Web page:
India's Women Police Fighting Sexual Harrassment
October 23, 2018: India has a gruesome record on sex crimes, with nearly 40,000 rapes reported every year. But the real figure is thought to be much higher, with victims wary of how their complaints will be dealt with. All-female police units are shaking up the male-dominated force in conservative northwest India, hitting the streets to combat sex crimes and a pervasive culture of silence around rape.
One such squad in Jaipur has been patrolling bus stops, colleges and parks where women are vulnerable to sexual harassment. Jaipur’s 28 all-female units, among the first in India, are just one manifestation of a deep national soul-searching over the scourges of sexual harassment and gender-based violence – and police’s role in fighting them. Along with all-female police stations, they’re meant to encourage more women to come forward and report abuse. But the question for many women’s groups is whether such “all women” initiatives can change the underlying attitudes that so often allow it to go unchecked. Many argue they are little more than window dressing, letting top brass contend they are addressing women’s safety while in fact shunting it aside.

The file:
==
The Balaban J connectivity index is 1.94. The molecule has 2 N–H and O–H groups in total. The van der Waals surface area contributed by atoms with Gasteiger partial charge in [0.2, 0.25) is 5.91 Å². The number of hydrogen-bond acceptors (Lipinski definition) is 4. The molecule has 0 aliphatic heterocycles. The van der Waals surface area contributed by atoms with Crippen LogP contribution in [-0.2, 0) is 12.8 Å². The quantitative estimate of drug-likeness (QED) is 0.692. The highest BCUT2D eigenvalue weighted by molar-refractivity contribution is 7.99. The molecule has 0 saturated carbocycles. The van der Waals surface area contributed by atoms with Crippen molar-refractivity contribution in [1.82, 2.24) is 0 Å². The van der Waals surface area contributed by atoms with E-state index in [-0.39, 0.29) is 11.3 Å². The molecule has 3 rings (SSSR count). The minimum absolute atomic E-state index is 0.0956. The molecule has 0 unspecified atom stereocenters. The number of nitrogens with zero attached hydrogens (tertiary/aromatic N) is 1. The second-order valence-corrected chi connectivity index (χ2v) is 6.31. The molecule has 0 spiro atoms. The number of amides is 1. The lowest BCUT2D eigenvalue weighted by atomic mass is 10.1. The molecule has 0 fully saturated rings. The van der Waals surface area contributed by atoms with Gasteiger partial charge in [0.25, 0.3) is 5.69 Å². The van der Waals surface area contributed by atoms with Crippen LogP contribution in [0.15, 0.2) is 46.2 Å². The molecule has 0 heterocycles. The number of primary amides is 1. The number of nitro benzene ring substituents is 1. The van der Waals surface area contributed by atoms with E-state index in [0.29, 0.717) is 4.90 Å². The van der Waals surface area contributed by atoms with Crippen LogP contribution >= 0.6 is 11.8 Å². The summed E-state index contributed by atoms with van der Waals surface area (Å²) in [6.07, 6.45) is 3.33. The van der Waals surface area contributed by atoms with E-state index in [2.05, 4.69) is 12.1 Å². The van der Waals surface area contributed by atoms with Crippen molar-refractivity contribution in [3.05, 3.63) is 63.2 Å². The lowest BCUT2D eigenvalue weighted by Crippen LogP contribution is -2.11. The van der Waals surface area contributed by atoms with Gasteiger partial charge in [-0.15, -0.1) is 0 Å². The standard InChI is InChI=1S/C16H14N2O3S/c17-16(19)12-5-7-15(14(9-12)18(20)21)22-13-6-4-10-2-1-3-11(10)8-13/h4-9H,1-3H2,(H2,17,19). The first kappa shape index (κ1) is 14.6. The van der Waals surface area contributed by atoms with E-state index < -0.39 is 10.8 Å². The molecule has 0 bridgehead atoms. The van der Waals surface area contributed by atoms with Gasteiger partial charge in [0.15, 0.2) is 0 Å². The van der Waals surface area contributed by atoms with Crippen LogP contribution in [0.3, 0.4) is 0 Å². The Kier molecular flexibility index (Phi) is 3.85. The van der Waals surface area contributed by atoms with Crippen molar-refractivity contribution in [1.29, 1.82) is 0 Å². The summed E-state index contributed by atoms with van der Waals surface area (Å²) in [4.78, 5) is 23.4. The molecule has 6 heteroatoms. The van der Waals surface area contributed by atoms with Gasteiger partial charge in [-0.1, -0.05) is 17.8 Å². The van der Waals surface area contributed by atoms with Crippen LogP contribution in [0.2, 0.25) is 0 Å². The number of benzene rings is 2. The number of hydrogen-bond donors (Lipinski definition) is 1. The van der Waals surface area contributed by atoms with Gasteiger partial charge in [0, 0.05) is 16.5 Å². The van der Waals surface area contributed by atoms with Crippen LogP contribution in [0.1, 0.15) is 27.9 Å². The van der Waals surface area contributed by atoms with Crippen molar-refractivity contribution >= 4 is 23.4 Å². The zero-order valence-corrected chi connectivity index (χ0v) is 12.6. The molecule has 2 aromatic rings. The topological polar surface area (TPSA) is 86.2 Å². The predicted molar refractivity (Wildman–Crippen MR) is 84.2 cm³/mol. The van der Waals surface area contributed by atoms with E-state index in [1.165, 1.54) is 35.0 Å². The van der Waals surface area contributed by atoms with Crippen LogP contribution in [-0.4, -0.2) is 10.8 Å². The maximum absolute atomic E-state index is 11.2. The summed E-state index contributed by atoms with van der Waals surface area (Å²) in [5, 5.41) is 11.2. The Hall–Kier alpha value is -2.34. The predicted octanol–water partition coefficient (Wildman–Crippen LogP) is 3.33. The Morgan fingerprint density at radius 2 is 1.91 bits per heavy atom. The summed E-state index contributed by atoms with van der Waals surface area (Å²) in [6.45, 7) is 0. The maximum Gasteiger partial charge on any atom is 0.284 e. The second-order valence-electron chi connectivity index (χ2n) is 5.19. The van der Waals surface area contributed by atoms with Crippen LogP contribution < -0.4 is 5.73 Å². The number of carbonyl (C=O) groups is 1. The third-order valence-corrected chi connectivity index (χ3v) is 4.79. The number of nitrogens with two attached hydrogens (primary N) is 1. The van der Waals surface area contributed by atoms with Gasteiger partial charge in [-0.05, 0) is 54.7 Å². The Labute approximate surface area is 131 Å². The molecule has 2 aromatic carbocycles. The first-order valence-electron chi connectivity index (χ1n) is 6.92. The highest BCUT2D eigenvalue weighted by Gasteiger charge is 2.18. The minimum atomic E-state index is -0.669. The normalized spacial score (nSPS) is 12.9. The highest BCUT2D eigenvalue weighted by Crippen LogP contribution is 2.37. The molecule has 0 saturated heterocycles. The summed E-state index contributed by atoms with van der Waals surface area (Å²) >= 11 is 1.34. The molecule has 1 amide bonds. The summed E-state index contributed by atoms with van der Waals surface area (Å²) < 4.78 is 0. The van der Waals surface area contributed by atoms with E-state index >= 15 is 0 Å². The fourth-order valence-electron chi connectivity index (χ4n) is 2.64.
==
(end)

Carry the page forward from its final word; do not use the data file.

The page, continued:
Read more from these articles: All-women police units take a stand on the streets of Jaipur (www.hindustantimes.com); Fighting sexism, India's police ask: When is 'women only' good for women? (www.csmonitor.com)
Video of Jaipur women's force from the BBC: India's all-women police fighting sexual harassment
Latest Newsview all
India's All-Female Police Stations Improve Women's Safety
November 18, 2018: Female police officers in India are changing the way violence against women is reported. Opening all-woman police stations (WPS) increased crime reportage by a significant 22% in the world’s most dangerous country for women, according to a June 2018 study. This is because women are more comfortable approaching these stations.
A Call for More Women to Serve with United Nations Police
November 14, 2018: More women officers are needed in the United Nations Police to make the organization more efficient and reach the entire population that they serve, a senior UN peacekeeping official recently told the Security Council.
At Last, Another Female UN Force Commander
November 11, 2018: UN Secretary-General Antonio Guterres recently announced the appointment of Australian Brigadier Cheryl Pearce, on promotion to major general, as the next force commander of the UN Peacekeeping Mission in Cyprus (UNFICYP). It’s a significant decision not only for Australia, but also for the international community.